The Dallas Morning News

Coaches benefit from utilizing LLCs

Corporate setup gives top earners tax relief, liability protection

- By BEN BABY Special Contributo­r

Ed Orgeron is known as the LSU coach who has the most recognizab­le voice in all of college football.

But on paydays, the hoarse-throated, barrelches­ted Cajun carries a different title: officer of “O” The Rozy Finch Boyz, LLC.

The name references Orgeron’s sons and the street they used to live on in California. LSU’s contract calls for the limited liability company to receive his salary instead of making direct personal payments to the coach, according to multiple reports.

“It enables me to put more money in retirement,” Orgeron said in May during SEC spring meetings.

What initially started as a way to split up sevenfigur­e salaries has turned into a practice that dates back at least 20 years and is used by several coaches, including Texas’ Tom Herman and former Texas A&M coach Kevin Sumlin.

The use of LLCs, common in many serviceori­ented profession­s, has its benefits, from tax relief to liability protection. However, those familiar with the business structure said it isn’t a secret potion that significan­tly boosts bank accounts for coaches.

“There aren’t any silver bullets with all this stuff,” said Atlantabas­ed agent Myles B. Solomon, who specialize­s in representi­ng college coaches and administra­tors. “There’s no magic to be done. But it’s

something that coaches appreciate, and I think that’s why coaches will do it.”

Roots of the practice

While it’s unclear exactly when LLCs started popping up in contracts, coaches such as former A&M coach Dennis Franchione and exGeorgia Tech coach Paul Johnson started using the practice in the ’90s.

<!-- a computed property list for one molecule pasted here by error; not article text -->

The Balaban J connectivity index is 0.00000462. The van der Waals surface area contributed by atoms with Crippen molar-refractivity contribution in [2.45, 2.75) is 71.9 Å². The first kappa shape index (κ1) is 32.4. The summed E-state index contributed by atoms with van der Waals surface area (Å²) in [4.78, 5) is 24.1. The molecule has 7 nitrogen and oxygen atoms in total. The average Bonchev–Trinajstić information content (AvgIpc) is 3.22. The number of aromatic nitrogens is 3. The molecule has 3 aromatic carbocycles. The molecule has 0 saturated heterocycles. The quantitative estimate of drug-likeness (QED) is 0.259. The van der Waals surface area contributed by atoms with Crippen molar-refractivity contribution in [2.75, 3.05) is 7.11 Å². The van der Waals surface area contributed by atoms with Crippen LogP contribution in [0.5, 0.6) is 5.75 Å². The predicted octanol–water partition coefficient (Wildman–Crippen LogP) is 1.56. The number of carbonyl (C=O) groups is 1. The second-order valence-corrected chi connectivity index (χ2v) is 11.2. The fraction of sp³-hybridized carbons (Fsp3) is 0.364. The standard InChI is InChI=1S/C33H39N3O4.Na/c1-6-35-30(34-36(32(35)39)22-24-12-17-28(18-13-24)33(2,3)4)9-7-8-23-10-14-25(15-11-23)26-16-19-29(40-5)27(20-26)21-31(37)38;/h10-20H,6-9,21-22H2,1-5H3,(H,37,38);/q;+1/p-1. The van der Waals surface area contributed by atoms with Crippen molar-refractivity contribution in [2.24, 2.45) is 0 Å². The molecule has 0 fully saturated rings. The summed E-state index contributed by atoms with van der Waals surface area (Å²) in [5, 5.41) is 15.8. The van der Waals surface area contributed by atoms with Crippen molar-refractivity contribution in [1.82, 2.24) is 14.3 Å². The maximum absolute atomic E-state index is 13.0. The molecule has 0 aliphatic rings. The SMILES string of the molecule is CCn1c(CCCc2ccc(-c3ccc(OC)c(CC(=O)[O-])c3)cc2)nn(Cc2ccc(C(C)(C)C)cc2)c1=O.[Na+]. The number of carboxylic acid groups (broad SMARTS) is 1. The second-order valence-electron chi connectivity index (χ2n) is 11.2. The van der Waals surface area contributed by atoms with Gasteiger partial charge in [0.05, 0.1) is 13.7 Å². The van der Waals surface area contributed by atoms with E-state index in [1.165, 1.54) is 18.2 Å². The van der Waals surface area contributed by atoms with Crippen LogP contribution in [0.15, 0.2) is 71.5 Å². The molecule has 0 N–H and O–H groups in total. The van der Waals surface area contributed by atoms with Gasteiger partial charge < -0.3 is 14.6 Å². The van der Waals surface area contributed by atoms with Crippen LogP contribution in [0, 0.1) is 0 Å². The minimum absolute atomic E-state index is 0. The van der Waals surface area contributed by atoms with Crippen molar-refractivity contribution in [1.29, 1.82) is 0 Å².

Franchione’s “Fran, Inc.” was founded in 1996 during his time at New Mexico. According to his longtime accountant, John Perner, the shell company was formed out of a collaborat­ive effort with Franchione’s former agent, Craig Kelly, who represente­d Urban Meyer and TCU’s Gary Patterson, before he died in 2003.

Perner doesn’t remember exactly how it started, but one of the main reasons was to appease those who weren’t thrilled that the football coach was making more than prominent state officials.

“The original purpose was to split out the compensati­on to the university to show that the president was making more than the coach or the governor was making more than the coach,” said Perner, a certified public accountant who is a partner of an Albuquerqu­ebased firm.

But as the salaries for coaches skyrockete­d, that became unavoidabl­e. And one way to soften the realities of collegiate athletics was to split the total salaries into two, a base salary and a supplement­al salary. The base pay went directly to the coach, while the latter went to the shell company.

According to Franchione’s final contract obtained through an open records request, he officially received $500,000 in base salary while the remaining $1.5 million of his annual income was categorize­d as a corporate payment. The larger figure of the total salary was for noncoachin­g tasks such as appearance­s, interviews and relationsh­ips with media that reflect “positively on the football program.”

The structure was also indicative of the changing landscape for coaches. Part of earning checks included obligation­s to apparel companies and appearance­s on weekly TV and radio shows that generated revenue. While those TV and radio appearance­s weren’t necessaril­y new, the perks associated with making those appearance­s continued to rise.

“Once you’re successful, your persona is worth money and being in commercial­s is worth money,” said Solomon, a partner at Atlantabas­ed Element Sports Group. “It’s a lot of that stuff where you’re not just being paid to coach.”